One dead and eight injured in a high-speed train crash in China

HONG KONG — A train attendant was killed and eight people injured after a bullet train derailed in southern China on Saturday after hitting a patch of mud blocking the tracks, state broadcaster China Central Television reported.

The train derailed around 10:30 am on Saturday as it was approaching Rongjiang Railway Station, some 120 miles southeast of Guiyang, the capital of mountainous Guizhou Province and the train’s departure point, CCTV reported.

CCTV said two carriages derailed after the train struck a rock and debris debris on the tracks. A photo released by the Guizhou Fire Department showed severe damage to parts of the train.

The injured passengers were taken to a hospital in Rongjiang as local authorities dispatched a fire and rescue team to the scene, CCTV said. A train attendant died in hospital, while the injuries to the other eight victims — one train crew member and seven passengers — were believed to be non-life-threatening. The remaining 136 passengers were evacuated and transported to another station, CCTV reported. Authorities said they were investigating the crash.

Heavy rains are known to frequently cause landslides in the region, especially in summer. Guizhou’s Emergency Management Department reported heavy rains in 12 counties in recent days. China’s national weather agency issued a yellow signal Friday night, warning of thunderstorms and heavy rain in the area where the train derailed.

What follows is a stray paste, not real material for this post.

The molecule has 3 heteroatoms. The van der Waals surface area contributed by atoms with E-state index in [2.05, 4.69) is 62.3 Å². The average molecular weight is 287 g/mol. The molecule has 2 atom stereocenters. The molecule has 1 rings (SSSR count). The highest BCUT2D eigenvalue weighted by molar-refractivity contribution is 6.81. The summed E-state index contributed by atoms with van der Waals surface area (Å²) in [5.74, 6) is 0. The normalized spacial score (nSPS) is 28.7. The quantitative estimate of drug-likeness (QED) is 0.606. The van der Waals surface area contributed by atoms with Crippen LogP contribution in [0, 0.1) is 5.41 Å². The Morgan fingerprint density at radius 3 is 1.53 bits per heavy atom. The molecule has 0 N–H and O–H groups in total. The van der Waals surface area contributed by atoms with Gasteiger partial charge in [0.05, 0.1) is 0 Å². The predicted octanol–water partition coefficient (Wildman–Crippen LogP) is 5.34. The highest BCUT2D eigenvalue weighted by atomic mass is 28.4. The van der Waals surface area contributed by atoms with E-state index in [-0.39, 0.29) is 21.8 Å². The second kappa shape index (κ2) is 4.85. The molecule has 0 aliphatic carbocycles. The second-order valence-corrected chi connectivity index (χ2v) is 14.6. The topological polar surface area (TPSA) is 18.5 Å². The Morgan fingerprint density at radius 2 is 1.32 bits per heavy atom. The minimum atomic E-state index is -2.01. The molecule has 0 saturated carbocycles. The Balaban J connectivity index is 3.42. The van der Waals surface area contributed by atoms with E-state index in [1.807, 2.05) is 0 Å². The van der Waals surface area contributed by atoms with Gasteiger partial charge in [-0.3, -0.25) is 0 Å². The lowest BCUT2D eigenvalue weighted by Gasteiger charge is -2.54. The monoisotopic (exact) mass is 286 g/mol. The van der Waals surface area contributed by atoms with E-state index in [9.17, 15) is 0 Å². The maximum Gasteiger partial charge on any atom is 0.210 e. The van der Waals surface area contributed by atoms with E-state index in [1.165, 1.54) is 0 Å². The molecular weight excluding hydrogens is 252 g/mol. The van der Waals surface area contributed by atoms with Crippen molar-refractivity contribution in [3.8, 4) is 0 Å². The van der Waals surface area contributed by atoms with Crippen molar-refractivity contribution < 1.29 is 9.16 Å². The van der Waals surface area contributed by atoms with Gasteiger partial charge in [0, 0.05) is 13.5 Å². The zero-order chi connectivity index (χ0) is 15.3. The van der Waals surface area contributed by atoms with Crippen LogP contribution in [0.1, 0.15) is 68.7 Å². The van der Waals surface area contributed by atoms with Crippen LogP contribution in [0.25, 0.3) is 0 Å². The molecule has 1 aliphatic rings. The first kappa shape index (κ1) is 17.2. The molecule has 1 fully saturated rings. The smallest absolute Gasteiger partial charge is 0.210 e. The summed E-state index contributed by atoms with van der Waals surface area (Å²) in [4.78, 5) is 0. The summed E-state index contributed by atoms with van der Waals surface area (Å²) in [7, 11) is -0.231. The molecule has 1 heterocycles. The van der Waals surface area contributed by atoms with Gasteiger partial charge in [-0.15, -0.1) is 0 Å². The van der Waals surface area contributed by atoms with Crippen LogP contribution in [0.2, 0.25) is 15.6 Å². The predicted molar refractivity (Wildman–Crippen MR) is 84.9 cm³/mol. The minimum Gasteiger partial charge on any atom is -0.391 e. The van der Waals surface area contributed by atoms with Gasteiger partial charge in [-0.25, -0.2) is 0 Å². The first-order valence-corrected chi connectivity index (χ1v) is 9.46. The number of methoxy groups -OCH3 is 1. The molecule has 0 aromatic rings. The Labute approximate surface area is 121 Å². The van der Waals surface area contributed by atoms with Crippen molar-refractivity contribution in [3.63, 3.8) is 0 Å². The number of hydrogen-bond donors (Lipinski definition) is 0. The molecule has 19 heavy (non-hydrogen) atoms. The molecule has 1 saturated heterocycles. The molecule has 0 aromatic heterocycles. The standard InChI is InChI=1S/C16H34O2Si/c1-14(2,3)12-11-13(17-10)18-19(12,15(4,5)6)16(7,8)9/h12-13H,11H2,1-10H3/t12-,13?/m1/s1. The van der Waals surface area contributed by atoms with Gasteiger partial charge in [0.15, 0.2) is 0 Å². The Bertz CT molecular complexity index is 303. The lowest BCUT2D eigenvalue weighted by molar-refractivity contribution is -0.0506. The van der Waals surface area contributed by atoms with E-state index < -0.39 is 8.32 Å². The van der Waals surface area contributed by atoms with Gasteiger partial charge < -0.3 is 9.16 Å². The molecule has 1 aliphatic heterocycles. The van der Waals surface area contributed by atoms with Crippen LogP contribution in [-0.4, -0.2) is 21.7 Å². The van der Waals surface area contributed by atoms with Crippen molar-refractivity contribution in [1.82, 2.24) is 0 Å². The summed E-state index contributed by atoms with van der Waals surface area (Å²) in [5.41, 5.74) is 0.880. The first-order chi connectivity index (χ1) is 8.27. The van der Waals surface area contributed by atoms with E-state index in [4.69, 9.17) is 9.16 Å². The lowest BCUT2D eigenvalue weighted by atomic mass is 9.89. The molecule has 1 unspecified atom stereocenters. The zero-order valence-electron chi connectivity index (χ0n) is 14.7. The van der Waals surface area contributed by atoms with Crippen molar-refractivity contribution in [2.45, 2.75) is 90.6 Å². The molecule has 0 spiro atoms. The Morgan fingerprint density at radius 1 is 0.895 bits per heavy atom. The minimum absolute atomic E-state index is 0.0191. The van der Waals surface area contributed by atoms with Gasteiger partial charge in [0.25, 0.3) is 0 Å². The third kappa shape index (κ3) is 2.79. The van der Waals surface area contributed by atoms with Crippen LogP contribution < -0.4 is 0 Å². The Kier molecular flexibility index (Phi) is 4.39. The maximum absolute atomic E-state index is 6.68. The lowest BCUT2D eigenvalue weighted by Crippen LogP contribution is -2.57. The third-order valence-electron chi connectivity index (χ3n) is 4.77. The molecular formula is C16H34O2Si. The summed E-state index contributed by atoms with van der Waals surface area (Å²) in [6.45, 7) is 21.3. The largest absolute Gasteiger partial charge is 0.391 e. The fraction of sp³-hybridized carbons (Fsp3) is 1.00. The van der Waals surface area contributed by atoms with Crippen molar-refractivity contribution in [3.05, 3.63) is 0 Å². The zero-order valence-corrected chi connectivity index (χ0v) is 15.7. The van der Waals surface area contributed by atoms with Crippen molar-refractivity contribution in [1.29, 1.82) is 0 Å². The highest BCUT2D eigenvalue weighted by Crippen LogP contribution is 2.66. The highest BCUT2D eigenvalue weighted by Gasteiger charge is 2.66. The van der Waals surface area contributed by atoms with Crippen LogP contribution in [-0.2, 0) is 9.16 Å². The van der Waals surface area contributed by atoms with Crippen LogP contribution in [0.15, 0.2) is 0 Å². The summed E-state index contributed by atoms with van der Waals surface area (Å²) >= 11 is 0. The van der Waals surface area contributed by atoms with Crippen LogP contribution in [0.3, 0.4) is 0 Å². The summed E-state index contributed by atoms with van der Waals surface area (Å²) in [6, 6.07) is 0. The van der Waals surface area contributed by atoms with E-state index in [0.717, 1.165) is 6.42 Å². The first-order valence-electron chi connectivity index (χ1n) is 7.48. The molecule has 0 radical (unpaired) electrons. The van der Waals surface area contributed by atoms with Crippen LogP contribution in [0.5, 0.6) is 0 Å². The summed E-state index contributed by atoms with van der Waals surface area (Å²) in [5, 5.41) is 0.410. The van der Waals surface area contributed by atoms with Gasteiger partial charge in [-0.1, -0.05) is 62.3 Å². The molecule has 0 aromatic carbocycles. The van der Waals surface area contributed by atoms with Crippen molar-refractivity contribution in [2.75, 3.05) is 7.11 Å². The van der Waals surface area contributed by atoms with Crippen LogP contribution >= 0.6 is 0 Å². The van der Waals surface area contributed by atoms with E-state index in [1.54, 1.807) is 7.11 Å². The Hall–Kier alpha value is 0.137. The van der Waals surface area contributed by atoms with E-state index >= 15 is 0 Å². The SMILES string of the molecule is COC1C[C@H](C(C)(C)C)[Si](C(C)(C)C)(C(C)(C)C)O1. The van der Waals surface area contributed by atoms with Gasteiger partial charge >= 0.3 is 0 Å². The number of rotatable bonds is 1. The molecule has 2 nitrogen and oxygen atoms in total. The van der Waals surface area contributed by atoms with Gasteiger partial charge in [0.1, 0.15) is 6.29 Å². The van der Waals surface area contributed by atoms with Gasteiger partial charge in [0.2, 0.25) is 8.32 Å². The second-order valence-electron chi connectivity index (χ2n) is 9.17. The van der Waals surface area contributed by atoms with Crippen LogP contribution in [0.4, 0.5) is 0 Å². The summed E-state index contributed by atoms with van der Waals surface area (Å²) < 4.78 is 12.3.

Connecting Guiyang and Guangzhou, the capital of wealthy southern province of Guangdong, the D2809 train is part of China’s extensive and much-vaunted high-speed rail network, a source of national pride with more than 23,000 miles of railway track connecting major cities and remote counties throughout Country.

The accident was followed by a far more fatal one in March at a China Eastern Airlines corp

Plane crashed in the mountains of southern China. Like the train that crashed on Saturday, the plane was scheduled to fly to Guangzhou. It crashed in Wuzhou, southern China, not far from the train route, killing all 132 people on board.

The accidents come ahead of a closely watched Chinese Communist Party congress where leader Xi Jinping is expected to break recent precedent and secure a third term in office. Attempts by the authorities to ensure stability in a politically sensitive year have been tested by widespread Covid outbreaks and a sluggish economy.

write to Selina Cheng at

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